Scotland’s place in Europe following Brexit is to be the subject of a special one-day conference organised by the Faculty of Advocates.

Expert speakers from politics, the law and academia are being lined up for the event on Friday 20 March in Parliament Hall, which aims to inform the public about the realistic prospects for Scotland’s future.

The primary focus will be on whether and, if so, on what terms Scotland could become an independent member of the EU. Topics covered in the sessions will include the criteria for EU membership, input from EU institutions and member states to the application process, individual issues such as currency and budget deficit, membership of the Council of Europe, and the timescale.

Those already confirmed to contribute to the debate include Professor Catherine Barnard, Professor of European Union and Labour Law at Trinity College, Cambridge, Dame Mariot Leslie of Chatham House, Professor Kirsty Hughes, Director of the Scottish Centre on European Relations, and Professor Andrew Scott, Professor of European Union Studies at Edinburgh University.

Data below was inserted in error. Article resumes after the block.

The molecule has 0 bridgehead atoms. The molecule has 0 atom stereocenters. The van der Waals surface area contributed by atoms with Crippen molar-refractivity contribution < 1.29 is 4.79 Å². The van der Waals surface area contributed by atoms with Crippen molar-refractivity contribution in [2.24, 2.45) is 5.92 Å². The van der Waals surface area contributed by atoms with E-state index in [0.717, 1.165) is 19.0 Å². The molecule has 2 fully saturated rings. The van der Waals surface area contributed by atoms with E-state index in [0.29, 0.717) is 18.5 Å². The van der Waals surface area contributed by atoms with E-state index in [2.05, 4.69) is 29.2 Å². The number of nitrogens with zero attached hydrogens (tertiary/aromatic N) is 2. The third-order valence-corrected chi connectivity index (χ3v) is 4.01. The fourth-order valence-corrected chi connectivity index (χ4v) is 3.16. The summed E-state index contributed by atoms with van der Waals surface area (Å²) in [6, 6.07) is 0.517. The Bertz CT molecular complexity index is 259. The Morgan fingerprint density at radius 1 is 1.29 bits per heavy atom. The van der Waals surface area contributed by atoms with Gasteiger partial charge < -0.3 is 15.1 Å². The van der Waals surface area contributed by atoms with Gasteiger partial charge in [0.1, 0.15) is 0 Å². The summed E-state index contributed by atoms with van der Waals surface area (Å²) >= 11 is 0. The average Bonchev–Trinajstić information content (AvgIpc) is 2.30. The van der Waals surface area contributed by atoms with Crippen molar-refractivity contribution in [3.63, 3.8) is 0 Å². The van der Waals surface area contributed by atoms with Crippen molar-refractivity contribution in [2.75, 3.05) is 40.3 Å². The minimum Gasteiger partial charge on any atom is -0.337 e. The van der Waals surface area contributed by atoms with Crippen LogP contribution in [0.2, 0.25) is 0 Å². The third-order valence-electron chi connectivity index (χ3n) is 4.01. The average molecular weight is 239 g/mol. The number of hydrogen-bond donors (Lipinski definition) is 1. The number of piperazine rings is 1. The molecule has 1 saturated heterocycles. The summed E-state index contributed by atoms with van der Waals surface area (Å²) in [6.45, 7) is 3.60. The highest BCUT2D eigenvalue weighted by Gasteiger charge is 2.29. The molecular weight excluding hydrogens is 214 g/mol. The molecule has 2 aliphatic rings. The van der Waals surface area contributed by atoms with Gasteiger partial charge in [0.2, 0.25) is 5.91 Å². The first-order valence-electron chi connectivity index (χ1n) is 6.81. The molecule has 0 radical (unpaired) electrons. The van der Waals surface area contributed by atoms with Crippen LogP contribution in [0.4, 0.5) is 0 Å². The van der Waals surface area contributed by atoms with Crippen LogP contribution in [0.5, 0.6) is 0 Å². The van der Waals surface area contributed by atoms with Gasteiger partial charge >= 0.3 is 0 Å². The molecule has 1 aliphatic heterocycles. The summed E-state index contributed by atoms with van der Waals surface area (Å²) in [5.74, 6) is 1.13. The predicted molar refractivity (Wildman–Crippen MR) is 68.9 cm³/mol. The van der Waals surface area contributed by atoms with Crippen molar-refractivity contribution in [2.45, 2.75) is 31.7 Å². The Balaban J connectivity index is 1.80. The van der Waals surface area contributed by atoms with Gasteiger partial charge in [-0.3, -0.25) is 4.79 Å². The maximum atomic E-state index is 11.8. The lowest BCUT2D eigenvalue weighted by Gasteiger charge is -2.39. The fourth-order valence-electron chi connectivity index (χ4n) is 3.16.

Journalist Alan Little will chair a panel discussion with members of the leading Scottish political parties.

Ronnie Clancy QC, of the event’s organising committee, explained: “With the possibility of another referendum on Scottish independence, we will explore the rules governing accession to the EU by a newly-independent country, the legal and economic conditions which would apply, and the politics of an accession application. We will also examine the effects of EU membership on the future relationship between an independent Scotland and the remainder of the United Kingdom.”


He added: “We have specifically set aside a block of invitations which will go to senior pupils from Scottish schools. We want to stimulate well informed debate amongst youngsters whose future prosperity may depend on the result of any independence referendum.”

Tickets, priced £35 each, can be booked at this link.